I began re-thinking this a few months back – when I was working on the “Claiming Gold” approach. I always keep and track a wide spectrum of factors/data in my handicapping, for future reference and research, and as a way of being able to constantly ‘tweak’ and optimize my wagering decisions.

As well – and as those of you who have been with us over the years know – I am always looking to simplify what can quickly become a seemingly very complicated endeavor. The importance of speed as a factor in the racing game is obvious and indisputable. The challenge for the handicapper is – how to evaluate speed, and then how to use those evaluations appropriately in order to create an approach that will be profitable.

A thought kept coming into my head.  It was not a new thought mind you – I am sure it is the same thought that has come into the mind of many handicappers – from Pittsburg Phil right on up to you and me . . .

Can you make a living betting only early pace types while (mostly) ignoring all other factors . . . ?

I began back-testing all my wagers since October – adjusting and tweaking a few ideas and factor/elimination/and weighting combinations.  I found an approach that was fast – straightforward – can be done with pencil and paper (or computerized), and that gets higher paying horses with regularity. As good as it showed ‘on paper’ . . . it was even better in real-time betting.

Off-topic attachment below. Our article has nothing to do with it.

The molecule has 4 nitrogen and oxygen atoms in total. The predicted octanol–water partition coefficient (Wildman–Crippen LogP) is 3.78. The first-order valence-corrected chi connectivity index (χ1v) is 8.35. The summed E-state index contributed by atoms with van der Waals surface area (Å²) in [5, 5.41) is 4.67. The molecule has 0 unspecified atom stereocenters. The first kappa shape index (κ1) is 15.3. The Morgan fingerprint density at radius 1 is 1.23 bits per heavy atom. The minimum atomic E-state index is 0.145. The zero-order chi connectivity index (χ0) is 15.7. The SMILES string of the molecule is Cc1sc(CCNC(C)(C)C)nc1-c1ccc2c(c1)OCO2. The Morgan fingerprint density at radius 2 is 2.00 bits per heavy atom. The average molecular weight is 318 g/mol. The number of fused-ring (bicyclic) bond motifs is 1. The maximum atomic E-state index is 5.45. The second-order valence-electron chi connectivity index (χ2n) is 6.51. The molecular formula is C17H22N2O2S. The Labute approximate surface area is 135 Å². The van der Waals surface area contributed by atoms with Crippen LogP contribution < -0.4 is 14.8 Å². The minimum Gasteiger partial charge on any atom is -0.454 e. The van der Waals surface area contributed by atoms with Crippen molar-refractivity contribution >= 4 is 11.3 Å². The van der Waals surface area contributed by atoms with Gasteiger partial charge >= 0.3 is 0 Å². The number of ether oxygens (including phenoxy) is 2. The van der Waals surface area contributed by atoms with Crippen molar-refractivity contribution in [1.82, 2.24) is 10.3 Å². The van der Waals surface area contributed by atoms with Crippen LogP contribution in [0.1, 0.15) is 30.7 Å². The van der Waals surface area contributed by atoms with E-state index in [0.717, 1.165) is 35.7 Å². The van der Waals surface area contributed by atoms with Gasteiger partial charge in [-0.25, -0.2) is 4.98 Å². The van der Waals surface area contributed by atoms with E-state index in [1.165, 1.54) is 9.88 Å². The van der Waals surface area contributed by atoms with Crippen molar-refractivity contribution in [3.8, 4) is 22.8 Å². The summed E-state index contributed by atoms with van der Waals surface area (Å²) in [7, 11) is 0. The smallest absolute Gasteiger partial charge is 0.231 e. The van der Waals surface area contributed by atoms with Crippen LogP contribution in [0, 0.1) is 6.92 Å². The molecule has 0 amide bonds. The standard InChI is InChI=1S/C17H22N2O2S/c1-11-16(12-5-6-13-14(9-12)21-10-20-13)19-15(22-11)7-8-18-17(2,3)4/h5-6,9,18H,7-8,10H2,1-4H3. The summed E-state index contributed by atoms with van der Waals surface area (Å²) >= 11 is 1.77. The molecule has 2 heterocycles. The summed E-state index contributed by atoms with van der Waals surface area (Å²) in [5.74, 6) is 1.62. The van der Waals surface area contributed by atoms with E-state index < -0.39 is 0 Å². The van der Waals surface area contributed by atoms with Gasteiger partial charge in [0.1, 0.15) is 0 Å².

After considering not making the method public at all, I stopped at 100 races (actual total in the published recap you receive with the method ran to 102 races by end of the betting day on Jan. 4th.) to write up the method for distribution.

The ROI on win betting is as good as it gets I believe – at an eye-popping +82% for this 100 race series. Over 300 races it has averaged higher than 50% profit. To put it simply – and to answer the question posed directly above . . .

Yes, you can – and our newest method “Speed 2013” shows you how.

The price point for this lucrative method is set to reflect its value to you.  We were going to limit the number sold (and still may), but decided to let the price be the limiting factor.

Order Here

And – just to whet your appetite a bit (while proving the above mentioned gurus wrong) below are only the top payoffs hit by the method during these 7 days of wagering;

12/26:  $27.80,  $44.60
12/27:  $37.40,  $25.00,  $26.80
12/29:  $29.00,  $29.20,  $23.60,  $19.40,  $21.40,  $48.40
12/30:  $20.20,  $25.00,  $25.00
12/31:  $17.80
1/1:       $24.80,  $23.00,  $19.00
1/4:       $29.00,  $21.80

You’ll want this method in your arsenal – that is my honest opinion . . . and really – a simple statement of fact.